I hadn’t really realized the impact of what I was about to feel till I had reached the venue to collect my convocation gear. It was a crowd out there, with people busy distributing, collecting, or posing in their gowns. I held the packet they gave me, with everything they had put- my convocation gown and cap, and the numerous other things I was entitled to as an alumni- free passes for football matches I was never going to attend, free coupons at the nearby Mexican eateries, and a car license plate with my status of being an alumni imprinted on it. I have never had a convocation before. Needless to say, the feeling was very new, and “foreign” to me. I came from a place where you were just another face among the thousands of other people getting their degrees. Some professors remembered your face only if you got famous in the process, made it to the US, were the minister’s daughter, or something like that. I came from a place where professors had no official email ids, and some of them still wrote about you being “known to have a good character” in their recommendation letters.
I held my gown for a long time in the restroom, waiting to change for the photo shoot. The first time I tried, I could not even wear it properly. Then there was the cap with the tassel and “2008” marked on it. I was to keep this with me forever, so that the future generations in my family could remember what a luminary I had been. A good soul in the restroom offered to help me wear the gown properly. Within minutes, they had asked me to look at a certain angle at a certain imaginary dot on the wall, and my photo was clicked. Back in India, the only people I had seen being convoked are the graduates from IITs or IIMs, whose photos their moms and our neighbors proudly showed of. I had always wondered how cool it must feel to prance around in one of these attires while your mom showed off your picture to the other neighbors. Now, I knew.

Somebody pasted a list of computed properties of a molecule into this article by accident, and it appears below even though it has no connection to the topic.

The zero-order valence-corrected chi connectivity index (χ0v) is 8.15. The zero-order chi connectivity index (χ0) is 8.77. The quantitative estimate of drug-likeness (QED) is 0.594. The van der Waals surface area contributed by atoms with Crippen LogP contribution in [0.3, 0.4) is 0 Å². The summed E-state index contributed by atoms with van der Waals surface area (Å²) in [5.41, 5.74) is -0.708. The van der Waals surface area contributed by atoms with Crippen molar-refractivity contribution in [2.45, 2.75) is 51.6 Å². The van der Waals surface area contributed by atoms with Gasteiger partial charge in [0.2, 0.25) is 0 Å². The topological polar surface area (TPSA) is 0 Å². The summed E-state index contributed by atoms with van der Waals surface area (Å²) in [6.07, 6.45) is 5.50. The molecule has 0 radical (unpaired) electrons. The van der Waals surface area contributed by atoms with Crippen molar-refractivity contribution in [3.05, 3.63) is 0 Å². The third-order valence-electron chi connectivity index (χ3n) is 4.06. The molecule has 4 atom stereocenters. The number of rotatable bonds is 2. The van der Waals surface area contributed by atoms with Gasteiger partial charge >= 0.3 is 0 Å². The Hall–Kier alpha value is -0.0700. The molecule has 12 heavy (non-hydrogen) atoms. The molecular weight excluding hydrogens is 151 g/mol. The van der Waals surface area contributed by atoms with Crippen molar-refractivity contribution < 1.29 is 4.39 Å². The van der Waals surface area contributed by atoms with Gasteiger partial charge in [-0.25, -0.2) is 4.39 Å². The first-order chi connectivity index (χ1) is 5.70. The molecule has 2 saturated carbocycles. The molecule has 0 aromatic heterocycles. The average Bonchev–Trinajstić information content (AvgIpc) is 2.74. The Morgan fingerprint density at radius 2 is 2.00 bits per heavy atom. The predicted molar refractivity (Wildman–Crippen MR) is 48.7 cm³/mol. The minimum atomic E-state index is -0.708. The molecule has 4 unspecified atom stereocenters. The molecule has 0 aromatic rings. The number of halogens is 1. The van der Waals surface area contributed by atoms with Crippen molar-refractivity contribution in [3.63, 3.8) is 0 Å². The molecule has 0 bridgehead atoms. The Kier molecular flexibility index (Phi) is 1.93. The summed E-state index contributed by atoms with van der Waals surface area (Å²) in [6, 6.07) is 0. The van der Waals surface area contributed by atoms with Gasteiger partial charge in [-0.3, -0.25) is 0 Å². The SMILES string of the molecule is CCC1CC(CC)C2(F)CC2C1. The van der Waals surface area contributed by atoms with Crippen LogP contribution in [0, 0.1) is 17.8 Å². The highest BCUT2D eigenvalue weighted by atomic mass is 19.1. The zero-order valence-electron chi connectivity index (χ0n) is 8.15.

The convocation was still a week away, but I could not get enough of the excitement after that. I was not really prepared for what to expect during my convocation. Then there were ceremonies organized by the school, where they reiterated how important and invaluable I have been to the program. I listened to them in amazement, wondering what was there to make a big deal out of it. Blame it on the place I hail from, where unless you are the topper or the daughter of a minister (or both usually), you fade out into the crowd of nothingness.
With pride, I stood on stage in my blue sari, the symbol of my Indian-ness, that had taken me a good half an hour to wear without help. I was the sole representative of India in the departmental ceremony. On the main day, I proudly cat-walked the outdoor stadium in my gown, smiling, waving, and throwing flying kisses to imaginary people like the others did as if I was some Miss.Universe in the making. No words can describe the thrill and the sense of worthiness you feel when you go up the stage in front of a packed stadium and shake hands with the dean. Photos were clicked and congratulatory wishes offered, champagne flowed, the smell of good food wafted the air, my advisor and chair patted my back and congratulated me, friends hugged me and offered me pretty floral bouquets, and I took in everything, feeling like a celebrity. Gifts and cards have been pouring in ever since, and my home looks like a Botanical garden and a gift shop now.